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Potatoes Can Fight Obesity?!

Dec 09, 2014 03:06 PM EST
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Potatoes, often laden with butter, sour cream, cheese, or bacon, are likely the last thing you'd think to eat when dieting. However, new research has revealed that raw potato extract may be able to reduce weight gain to a surprising extent, especially with a diet that is high in fat and carbohydrates.

That's at least according to a new study published in the journal Molecular Nutrition & Food Research.

In the study, researchers fed lab mice an obesity-inducing high-fat, high carb diet for 10 consecutive weeks. Of course, these mice gained a lot of weight, putting on an average of 16 grams after only weighing about 25 grams at the start of the study. However, not every mouse nearly doubled its weight.

Mice that consumed the same diet, but with the addition of pure potato extract, gained only about seven grams in the same 10 weeks.

"We were astonished by the results," Luis Agellon, one of the study's authors, said in a statement. "We thought 'this can't be right' - in fact, we ran the experiment again using a different batch of extract prepared from potatoes grown in another season, just to be certain."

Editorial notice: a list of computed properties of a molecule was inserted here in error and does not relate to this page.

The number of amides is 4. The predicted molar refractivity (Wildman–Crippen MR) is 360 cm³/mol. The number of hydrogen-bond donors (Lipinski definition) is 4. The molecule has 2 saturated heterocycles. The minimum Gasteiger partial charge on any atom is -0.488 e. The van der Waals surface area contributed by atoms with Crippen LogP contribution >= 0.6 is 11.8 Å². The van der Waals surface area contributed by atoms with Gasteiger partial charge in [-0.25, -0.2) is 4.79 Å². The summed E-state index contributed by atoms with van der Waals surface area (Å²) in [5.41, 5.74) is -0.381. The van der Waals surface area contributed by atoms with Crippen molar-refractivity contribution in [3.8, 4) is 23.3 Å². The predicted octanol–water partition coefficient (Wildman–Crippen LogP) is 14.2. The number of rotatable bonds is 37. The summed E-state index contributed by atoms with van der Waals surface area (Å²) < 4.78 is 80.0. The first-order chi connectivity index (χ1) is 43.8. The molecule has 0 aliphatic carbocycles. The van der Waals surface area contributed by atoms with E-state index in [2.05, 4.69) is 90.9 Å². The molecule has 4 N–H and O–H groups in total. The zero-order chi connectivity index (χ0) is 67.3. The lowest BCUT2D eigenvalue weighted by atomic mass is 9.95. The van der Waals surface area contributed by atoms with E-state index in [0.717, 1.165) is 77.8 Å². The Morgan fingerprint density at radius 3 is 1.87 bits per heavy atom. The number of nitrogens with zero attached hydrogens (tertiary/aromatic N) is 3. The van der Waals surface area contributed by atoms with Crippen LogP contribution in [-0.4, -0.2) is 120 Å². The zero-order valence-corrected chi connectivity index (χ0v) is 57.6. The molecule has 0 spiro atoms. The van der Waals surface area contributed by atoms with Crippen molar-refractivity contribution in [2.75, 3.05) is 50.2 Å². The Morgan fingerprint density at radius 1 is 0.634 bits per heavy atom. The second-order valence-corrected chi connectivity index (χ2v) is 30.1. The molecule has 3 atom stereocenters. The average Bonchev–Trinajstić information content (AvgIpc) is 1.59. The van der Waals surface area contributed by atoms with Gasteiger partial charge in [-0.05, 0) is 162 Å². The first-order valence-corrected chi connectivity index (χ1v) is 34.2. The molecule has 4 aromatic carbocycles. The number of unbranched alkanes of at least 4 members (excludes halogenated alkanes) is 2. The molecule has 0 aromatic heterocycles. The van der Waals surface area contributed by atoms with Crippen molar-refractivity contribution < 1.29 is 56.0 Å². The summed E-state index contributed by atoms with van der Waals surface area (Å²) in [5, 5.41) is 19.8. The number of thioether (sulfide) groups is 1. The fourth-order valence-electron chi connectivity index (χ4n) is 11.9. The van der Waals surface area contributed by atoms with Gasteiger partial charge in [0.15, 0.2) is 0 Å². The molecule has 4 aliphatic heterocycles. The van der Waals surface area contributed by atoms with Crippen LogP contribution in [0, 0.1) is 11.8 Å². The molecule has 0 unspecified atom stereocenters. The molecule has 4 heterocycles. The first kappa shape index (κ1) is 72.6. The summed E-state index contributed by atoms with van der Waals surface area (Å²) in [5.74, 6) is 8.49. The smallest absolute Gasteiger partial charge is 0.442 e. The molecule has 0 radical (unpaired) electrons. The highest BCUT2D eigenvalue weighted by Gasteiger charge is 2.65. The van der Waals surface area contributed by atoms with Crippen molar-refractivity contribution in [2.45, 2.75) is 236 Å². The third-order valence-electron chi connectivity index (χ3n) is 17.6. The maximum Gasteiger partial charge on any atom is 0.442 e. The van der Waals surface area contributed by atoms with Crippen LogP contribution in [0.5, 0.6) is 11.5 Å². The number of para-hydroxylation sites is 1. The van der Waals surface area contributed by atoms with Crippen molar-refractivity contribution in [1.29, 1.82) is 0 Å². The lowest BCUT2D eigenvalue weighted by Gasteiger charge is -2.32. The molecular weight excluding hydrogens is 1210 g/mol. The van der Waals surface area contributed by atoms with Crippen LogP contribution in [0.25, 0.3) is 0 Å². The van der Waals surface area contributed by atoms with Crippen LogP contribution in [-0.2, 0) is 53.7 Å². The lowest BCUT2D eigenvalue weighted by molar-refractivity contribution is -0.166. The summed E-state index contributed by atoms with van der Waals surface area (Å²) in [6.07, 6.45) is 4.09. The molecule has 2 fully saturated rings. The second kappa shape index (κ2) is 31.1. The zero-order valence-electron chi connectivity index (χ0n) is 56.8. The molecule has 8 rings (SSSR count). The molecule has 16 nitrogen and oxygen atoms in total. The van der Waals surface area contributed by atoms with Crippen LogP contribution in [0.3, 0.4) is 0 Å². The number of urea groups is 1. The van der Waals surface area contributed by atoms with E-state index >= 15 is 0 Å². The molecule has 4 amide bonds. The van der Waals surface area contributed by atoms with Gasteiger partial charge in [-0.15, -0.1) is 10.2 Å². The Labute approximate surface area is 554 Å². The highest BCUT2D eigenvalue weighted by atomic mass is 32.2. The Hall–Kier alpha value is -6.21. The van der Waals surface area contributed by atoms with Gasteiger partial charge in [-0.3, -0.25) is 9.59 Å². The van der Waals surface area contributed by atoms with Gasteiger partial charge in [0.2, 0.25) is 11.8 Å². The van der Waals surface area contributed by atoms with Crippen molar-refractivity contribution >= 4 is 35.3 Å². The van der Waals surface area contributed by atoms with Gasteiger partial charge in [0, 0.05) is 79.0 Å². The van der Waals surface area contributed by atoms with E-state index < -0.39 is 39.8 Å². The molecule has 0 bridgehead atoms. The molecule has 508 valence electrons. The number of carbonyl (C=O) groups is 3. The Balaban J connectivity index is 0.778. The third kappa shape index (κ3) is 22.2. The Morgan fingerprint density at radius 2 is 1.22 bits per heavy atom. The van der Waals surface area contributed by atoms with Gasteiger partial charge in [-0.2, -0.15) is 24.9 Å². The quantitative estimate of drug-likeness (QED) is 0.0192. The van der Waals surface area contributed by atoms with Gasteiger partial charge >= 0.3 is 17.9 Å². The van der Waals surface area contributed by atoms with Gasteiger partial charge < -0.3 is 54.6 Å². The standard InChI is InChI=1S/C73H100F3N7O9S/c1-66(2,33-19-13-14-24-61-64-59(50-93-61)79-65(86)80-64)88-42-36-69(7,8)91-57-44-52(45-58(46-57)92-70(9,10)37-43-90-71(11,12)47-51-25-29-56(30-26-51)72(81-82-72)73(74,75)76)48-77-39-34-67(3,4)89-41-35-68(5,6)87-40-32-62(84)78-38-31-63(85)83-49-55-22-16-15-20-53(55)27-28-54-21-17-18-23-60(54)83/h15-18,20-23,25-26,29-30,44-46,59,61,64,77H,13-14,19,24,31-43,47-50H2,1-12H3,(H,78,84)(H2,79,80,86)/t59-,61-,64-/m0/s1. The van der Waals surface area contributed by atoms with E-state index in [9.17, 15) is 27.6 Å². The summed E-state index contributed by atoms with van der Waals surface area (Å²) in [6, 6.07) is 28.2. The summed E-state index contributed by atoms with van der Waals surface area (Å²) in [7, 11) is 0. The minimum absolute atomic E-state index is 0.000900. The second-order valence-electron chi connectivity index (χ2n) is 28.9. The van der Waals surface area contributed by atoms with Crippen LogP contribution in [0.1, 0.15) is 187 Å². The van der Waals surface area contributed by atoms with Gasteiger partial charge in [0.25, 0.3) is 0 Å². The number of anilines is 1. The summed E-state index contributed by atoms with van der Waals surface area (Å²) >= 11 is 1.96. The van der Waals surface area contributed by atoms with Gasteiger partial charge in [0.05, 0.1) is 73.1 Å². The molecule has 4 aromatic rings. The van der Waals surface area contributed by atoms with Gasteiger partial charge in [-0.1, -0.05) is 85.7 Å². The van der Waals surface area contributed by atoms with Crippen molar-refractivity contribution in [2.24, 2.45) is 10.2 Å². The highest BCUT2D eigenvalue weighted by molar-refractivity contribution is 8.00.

They saw the same results in this second experimental run.

Agellon and his colleagues suspect that the benefits of the extract are due to its high concentration of polyphenols, a 'good' chemical component that can be found in most of the fruits and vegetables we eat.

According to the American Cancer Society, polyphenols have been tied to a great many health benefits, as they can help rid the body of free radicals (as antioxidants), and prevent high blood pressure, heart disease, diabetes, and even tumor growth. However, why exactly these chemicals are beneficial remains a mystery, and very little conclusive evidence can back these nutritional claims.

It's also important to note that another overlooked chemical or a combination of factors could be the true driver of these weight control results.

Additionally, the daily dose of extract used in the study was the equivalent of 30 potatoes.

"We don't advise anyone to eat 30 potatoes a day," said Stan Kubow, principal author of the study, "as that would be an enormous number of calories."

Instead the researchers hope to make an extract that could function as a dietary supplement or cooking ingredient for humans.

For more great nature science stories and general news, please visit our sister site, Headlines and Global News (HNGN).

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